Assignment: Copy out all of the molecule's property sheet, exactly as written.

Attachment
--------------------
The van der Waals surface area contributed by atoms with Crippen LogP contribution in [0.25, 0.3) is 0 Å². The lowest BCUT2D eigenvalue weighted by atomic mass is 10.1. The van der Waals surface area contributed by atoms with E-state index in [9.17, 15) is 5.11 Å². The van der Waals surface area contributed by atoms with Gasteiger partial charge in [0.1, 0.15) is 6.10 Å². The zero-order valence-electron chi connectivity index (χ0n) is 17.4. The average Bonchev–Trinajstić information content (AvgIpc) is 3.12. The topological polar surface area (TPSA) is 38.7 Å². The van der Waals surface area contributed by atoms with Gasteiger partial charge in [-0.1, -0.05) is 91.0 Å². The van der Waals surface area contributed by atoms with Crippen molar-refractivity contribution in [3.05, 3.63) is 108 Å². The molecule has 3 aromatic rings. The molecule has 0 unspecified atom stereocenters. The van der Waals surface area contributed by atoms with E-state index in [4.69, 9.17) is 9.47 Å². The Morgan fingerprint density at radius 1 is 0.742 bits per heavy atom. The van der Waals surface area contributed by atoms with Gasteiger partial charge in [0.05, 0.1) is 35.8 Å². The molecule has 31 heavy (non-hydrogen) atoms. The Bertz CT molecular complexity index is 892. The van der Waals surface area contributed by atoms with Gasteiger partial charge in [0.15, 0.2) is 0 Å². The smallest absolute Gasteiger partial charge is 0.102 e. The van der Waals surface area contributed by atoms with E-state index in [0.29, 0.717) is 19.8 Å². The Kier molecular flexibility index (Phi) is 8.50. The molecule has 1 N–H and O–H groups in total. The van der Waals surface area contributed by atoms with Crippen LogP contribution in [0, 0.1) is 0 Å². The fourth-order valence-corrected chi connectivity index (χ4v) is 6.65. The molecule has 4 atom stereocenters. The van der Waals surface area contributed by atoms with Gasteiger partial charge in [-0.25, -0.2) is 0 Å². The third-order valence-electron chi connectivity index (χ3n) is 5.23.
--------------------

The van der Waals surface area contributed by atoms with Crippen LogP contribution in [0.25, 0.3) is 0 Å². The lowest BCUT2D eigenvalue weighted by atomic mass is 10.1. The van der Waals surface area contributed by atoms with E-state index in [9.17, 15) is 5.11 Å². The van der Waals surface area contributed by atoms with Gasteiger partial charge in [0.1, 0.15) is 6.10 Å². The zero-order valence-electron chi connectivity index (χ0n) is 17.4. The average Bonchev–Trinajstić information content (AvgIpc) is 3.12. The topological polar surface area (TPSA) is 38.7 Å². The van der Waals surface area contributed by atoms with Gasteiger partial charge in [-0.1, -0.05) is 91.0 Å². The van der Waals surface area contributed by atoms with Crippen molar-refractivity contribution in [3.05, 3.63) is 108 Å². The molecule has 3 aromatic rings. The molecule has 0 unspecified atom stereocenters. The van der Waals surface area contributed by atoms with E-state index in [4.69, 9.17) is 9.47 Å². The Morgan fingerprint density at radius 1 is 0.742 bits per heavy atom. The van der Waals surface area contributed by atoms with Gasteiger partial charge in [0.05, 0.1) is 35.8 Å². The molecule has 31 heavy (non-hydrogen) atoms. The Bertz CT molecular complexity index is 892. The van der Waals surface area contributed by atoms with Gasteiger partial charge in [0.15, 0.2) is 0 Å². The smallest absolute Gasteiger partial charge is 0.102 e. The van der Waals surface area contributed by atoms with E-state index in [0.29, 0.717) is 19.8 Å². The Kier molecular flexibility index (Phi) is 8.50. The molecule has 1 N–H and O–H groups in total. The van der Waals surface area contributed by atoms with Crippen LogP contribution in [0, 0.1) is 0 Å². The fourth-order valence-corrected chi connectivity index (χ4v) is 6.65. The molecule has 4 atom stereocenters. The van der Waals surface area contributed by atoms with Gasteiger partial charge in [-0.25, -0.2) is 0 Å². The third-order valence-electron chi connectivity index (χ3n) is 5.23.